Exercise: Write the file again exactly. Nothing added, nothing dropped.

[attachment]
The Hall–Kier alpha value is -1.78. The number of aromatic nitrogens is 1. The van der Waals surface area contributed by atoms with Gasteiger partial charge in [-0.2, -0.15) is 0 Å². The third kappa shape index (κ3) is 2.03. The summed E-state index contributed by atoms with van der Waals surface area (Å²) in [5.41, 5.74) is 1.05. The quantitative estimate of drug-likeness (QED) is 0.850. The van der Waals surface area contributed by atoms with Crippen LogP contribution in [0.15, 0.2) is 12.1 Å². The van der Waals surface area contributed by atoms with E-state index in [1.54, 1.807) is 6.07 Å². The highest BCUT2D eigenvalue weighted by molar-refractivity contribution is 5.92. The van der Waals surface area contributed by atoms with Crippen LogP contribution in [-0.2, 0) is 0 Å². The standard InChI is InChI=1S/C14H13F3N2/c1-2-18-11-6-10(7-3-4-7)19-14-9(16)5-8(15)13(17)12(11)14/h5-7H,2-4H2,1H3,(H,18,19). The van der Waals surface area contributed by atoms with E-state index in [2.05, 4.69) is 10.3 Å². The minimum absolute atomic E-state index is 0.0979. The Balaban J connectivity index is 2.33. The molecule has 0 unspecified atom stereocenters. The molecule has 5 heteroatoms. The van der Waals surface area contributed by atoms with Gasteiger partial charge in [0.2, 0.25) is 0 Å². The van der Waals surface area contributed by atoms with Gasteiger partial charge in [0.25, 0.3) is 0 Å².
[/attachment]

The Hall–Kier alpha value is -1.78. The number of aromatic nitrogens is 1. The van der Waals surface area contributed by atoms with Gasteiger partial charge in [-0.2, -0.15) is 0 Å². The third kappa shape index (κ3) is 2.03. The summed E-state index contributed by atoms with van der Waals surface area (Å²) in [5.41, 5.74) is 1.05. The quantitative estimate of drug-likeness (QED) is 0.850. The van der Waals surface area contributed by atoms with Crippen LogP contribution in [0.15, 0.2) is 12.1 Å². The van der Waals surface area contributed by atoms with E-state index in [1.54, 1.807) is 6.07 Å². The highest BCUT2D eigenvalue weighted by molar-refractivity contribution is 5.92. The van der Waals surface area contributed by atoms with Crippen LogP contribution in [-0.2, 0) is 0 Å². The standard InChI is InChI=1S/C14H13F3N2/c1-2-18-11-6-10(7-3-4-7)19-14-9(16)5-8(15)13(17)12(11)14/h5-7H,2-4H2,1H3,(H,18,19). The van der Waals surface area contributed by atoms with E-state index in [2.05, 4.69) is 10.3 Å². The minimum absolute atomic E-state index is 0.0979. The Balaban J connectivity index is 2.33. The molecule has 0 unspecified atom stereocenters. The molecule has 5 heteroatoms. The van der Waals surface area contributed by atoms with Gasteiger partial charge in [0.2, 0.25) is 0 Å². The van der Waals surface area contributed by atoms with Gasteiger partial charge in [0.25, 0.3) is 0 Å².